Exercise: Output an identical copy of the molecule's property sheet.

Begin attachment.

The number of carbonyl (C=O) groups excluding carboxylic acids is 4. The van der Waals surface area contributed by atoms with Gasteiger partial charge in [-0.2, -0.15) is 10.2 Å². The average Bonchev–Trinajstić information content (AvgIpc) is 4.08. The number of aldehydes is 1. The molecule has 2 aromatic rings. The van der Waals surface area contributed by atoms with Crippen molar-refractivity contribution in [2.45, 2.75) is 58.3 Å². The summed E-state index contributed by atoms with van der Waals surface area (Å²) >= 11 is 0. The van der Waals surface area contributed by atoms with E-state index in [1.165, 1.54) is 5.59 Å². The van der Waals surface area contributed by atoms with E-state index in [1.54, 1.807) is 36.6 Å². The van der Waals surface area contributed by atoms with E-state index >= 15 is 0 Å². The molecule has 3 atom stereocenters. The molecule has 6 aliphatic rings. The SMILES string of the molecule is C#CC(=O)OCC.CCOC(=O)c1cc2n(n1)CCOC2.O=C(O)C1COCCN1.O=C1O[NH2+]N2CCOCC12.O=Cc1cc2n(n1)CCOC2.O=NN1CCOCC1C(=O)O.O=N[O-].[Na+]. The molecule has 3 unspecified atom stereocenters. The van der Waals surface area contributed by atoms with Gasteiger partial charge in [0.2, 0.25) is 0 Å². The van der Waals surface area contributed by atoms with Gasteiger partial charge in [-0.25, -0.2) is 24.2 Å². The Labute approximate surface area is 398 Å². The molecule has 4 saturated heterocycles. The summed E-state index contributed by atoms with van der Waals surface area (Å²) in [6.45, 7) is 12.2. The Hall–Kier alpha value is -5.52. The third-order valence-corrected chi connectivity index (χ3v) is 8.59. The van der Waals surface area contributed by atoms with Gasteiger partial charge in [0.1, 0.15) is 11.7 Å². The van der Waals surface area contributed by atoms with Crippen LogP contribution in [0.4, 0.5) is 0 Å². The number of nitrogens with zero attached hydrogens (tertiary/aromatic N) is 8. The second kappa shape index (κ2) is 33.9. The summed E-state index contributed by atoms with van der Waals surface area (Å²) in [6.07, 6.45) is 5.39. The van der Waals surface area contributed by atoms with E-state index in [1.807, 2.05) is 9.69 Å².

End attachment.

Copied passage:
The number of carbonyl (C=O) groups excluding carboxylic acids is 4. The van der Waals surface area contributed by atoms with Gasteiger partial charge in [-0.2, -0.15) is 10.2 Å². The average Bonchev–Trinajstić information content (AvgIpc) is 4.08. The number of aldehydes is 1. The molecule has 2 aromatic rings. The van der Waals surface area contributed by atoms with Crippen molar-refractivity contribution in [2.45, 2.75) is 58.3 Å². The summed E-state index contributed by atoms with van der Waals surface area (Å²) >= 11 is 0. The van der Waals surface area contributed by atoms with E-state index in [1.165, 1.54) is 5.59 Å². The van der Waals surface area contributed by atoms with E-state index in [1.54, 1.807) is 36.6 Å². The van der Waals surface area contributed by atoms with E-state index >= 15 is 0 Å². The molecule has 3 atom stereocenters. The molecule has 6 aliphatic rings. The SMILES string of the molecule is C#CC(=O)OCC.CCOC(=O)c1cc2n(n1)CCOC2.O=C(O)C1COCCN1.O=C1O[NH2+]N2CCOCC12.O=Cc1cc2n(n1)CCOC2.O=NN1CCOCC1C(=O)O.O=N[O-].[Na+]. The molecule has 3 unspecified atom stereocenters. The van der Waals surface area contributed by atoms with Gasteiger partial charge in [0.2, 0.25) is 0 Å². The van der Waals surface area contributed by atoms with Gasteiger partial charge in [-0.25, -0.2) is 24.2 Å². The Labute approximate surface area is 398 Å². The molecule has 4 saturated heterocycles. The summed E-state index contributed by atoms with van der Waals surface area (Å²) in [6.45, 7) is 12.2. The Hall–Kier alpha value is -5.52. The third-order valence-corrected chi connectivity index (χ3v) is 8.59. The van der Waals surface area contributed by atoms with Gasteiger partial charge in [0.1, 0.15) is 11.7 Å². The van der Waals surface area contributed by atoms with Crippen LogP contribution in [0.4, 0.5) is 0 Å². The number of nitrogens with zero attached hydrogens (tertiary/aromatic N) is 8. The second kappa shape index (κ2) is 33.9. The summed E-state index contributed by atoms with van der Waals surface area (Å²) in [6.07, 6.45) is 5.39. The van der Waals surface area contributed by atoms with E-state index in [1.807, 2.05) is 9.69 Å².